I've come across this problem while trying to work out a table-formatting algorithm.

It's very similar to standard linear programming (though it uses $>$ instead of $<$; I'm not extremely familiar with linear programming, but I believe this doesn't matter much).

Let $\vec v = (v_1, \dots, v_n)$ be a vector of positive-integer variables.

The problem is to find if there is an assignment to $\vec v$ such that

$$ v_1 + \dots + v_n = c $$


$$ A \vec v \geq \vec w $$

where $c$ is a known constant, $\vec w$ is a known constant, and $A$ is a matrix with the special property that each row of $A$ is of the form $(0, \dots, 0, 1, \dots, 1, 0, \dots, 0)$.

That is, each inequality constraint only uses coefficients 1 and 0, and only "consecutive" variables appear in each linear constraint.

I think that this problem is NP-complete, but I haven't been able to prove it.

I think a reduction to exactly-1-in-3-SAT or set-cover is most likely to succeed (variables would be literals/values respectively and rows in the matrix would correspond to clauses/sets), but the restriction that constraints only refer to consecutive variables doesn't seem strong enough to describe arbitrary clauses/sets.

Alternatively, I might be wrong, and this problem actually has an algorithm that I have been missing. (The problem I'm actually interested in solving is finding the smallest $c$ such that constraints remain satisfiable, but I've phrased the problem this way so that it remains a simple decision problem)

As an example, here's a small instance of this problem:

$$ \begin{array}{} v_1 + v_2 + v_3 + v_4&=& 10 \\ v_1 &\geq& 1 \\ v_2 &\geq& 1 \\ v_2 + v_3 &\geq & 3 \\ v_3 + v_4 & \geq & 4 \\ v_3 &\geq& 1 \\ v_4 &\geq& 1 \end{array} $$

which has a possible assignment $\vec v = (1, 1, 6, 2) $.

  • 1
    $\begingroup$ Your problem is a special case of integer programming (IP). While IP is hard in general, there are some special cases that are polynomial time solvable. One such case is when your matrix $A$ is totally unimodular. I don't think that this is true for every matrix that matches your current description. Is there a more precise description of $A$, or can all possible cases of $A$ according to your current restriction occur? $\endgroup$
    – Discrete lizard
    Apr 23, 2019 at 17:47
  • $\begingroup$ @Discretelizard There are a few minor restrictions, which I don't think affect the problem. Every column has at least one $1$, there are no rows of all $0$s, and if any two variables always appear together, they should instead be replaced by a single variable. We can also say all of the rows must be distinct. (These are all implicit in having a 'nice' constraint problem, because otherwise you have unnecessary variable). The matrix $A$ isn't necessarily square, it has up to $\Theta(n^2)$ rows. $\endgroup$
    – Curtis F
    Apr 23, 2019 at 18:48
  • $\begingroup$ If you wanted to show hardness, remember that you should reduce SAT or set cover to your problem and not the other way around. $\endgroup$
    – Juho
    Apr 23, 2019 at 20:43
  • $\begingroup$ @Juho ah, that's what I was describing; I just wrote the word to instead of the word from $\endgroup$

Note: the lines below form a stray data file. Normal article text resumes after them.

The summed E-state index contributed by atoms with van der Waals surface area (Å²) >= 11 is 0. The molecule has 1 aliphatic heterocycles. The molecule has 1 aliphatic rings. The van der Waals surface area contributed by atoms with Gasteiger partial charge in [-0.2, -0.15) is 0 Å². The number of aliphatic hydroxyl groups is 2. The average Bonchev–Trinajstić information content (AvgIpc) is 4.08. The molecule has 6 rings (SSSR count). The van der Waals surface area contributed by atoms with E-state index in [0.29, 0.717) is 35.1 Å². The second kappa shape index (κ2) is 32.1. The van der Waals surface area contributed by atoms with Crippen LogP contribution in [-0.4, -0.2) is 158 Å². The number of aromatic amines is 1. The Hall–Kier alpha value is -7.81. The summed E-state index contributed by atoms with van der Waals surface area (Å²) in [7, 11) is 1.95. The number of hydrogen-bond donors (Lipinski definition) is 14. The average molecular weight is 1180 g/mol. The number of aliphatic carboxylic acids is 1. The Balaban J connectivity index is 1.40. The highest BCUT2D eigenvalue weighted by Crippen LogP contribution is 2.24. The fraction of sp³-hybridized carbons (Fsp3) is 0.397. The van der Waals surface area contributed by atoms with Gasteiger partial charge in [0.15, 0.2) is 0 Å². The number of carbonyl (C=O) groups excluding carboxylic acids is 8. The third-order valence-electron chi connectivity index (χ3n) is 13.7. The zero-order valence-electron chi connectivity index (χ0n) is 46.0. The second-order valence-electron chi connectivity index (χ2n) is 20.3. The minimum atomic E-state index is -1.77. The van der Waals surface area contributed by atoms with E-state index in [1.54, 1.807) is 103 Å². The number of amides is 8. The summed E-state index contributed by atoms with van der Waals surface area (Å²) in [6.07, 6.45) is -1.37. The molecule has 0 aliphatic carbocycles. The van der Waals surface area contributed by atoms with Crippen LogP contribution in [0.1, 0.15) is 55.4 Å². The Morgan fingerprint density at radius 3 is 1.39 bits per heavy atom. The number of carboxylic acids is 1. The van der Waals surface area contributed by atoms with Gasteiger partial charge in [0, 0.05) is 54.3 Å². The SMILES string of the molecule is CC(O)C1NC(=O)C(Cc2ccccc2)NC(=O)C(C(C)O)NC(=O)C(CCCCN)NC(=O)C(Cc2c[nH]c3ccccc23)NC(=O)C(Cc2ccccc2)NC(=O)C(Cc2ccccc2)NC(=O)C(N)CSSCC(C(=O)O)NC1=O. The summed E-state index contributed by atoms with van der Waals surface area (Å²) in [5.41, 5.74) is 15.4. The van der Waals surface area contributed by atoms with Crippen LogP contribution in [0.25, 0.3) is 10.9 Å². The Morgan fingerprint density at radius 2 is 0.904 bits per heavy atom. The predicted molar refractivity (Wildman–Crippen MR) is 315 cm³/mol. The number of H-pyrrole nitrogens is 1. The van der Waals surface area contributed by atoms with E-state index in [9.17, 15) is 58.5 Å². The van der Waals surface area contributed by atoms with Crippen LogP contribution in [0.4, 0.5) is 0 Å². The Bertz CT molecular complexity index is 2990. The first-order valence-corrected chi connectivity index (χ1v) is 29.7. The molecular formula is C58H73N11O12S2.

– Curtis F
    Apr 23, 2019 at 23:16

1 Answer 1


Your problem is solvable in polynomial time.

Your problem is equivalent to ILP with difference constraints, i.e., every linear inequality has the form $x_j - x_i \ge c_{i,j}$. (Why? Set $x_i = v_1 + \dots + v_i$; then $v_{i+1} + \dots + v_j = x_j - x_i$.)

Such a system of inequalities can be solved with shortest-path algorithms. In particular, if we didn't have the restriction to integer values, this becomes the standard problem of solving a system of difference constraints. You can solve this by creating a graph with one vertex per variable and one edge per constraints, and finding shortest paths using Bellman-Ford. See, e.g., Algorithms: Difference Constraints, Decide whether a set of inequalities is solvable, http://videolectures.net/mit6046jf05_demaine_lec18/, or a good textbook (I think this is described in CLRS).

As stated, those algorithms don't take into account the restriction to integer solutions. But if you examine how shortest path algorithms work, if all of the constants are integers, then the solution will be an integer solution as well. So, that ensures you get an integer solution.

Lastly, the requirement that $v_1 + \dots + v_n = c$ is equivalent to $x_n = c$, which can be handled using the shortest paths algorithm. In particular, find a solution; then if $x_n \ne c$, then set $c' = c - x_n$ and add the constant $c'$ to all variables; the result will be another solution that satisfies all the inequalities, and also satisfies the equality $x_n = c$.

Finally, once you've solved to find a solution for the $x$'s, you can recover a solution for the $v$'s by setting $v_i = x_i - x_{i-1}$.

One catch is that this solution might not be all positive. To handle this, I suggest adding the inequalities $x_i - x_{i-1} \ge 0$ before solving. That will then meet all of your needs.

  • $\begingroup$ The substitution $x_i = v_1 + \dots + v_i$ is a great trick that I'll have to remember -- it looks obvious in retrospect. I think this will work; I'm going to try fitting this into my implementation and make sure I didn't miss anything. $\endgroup$
    – Curtis F
    Apr 23, 2019 at 20:14

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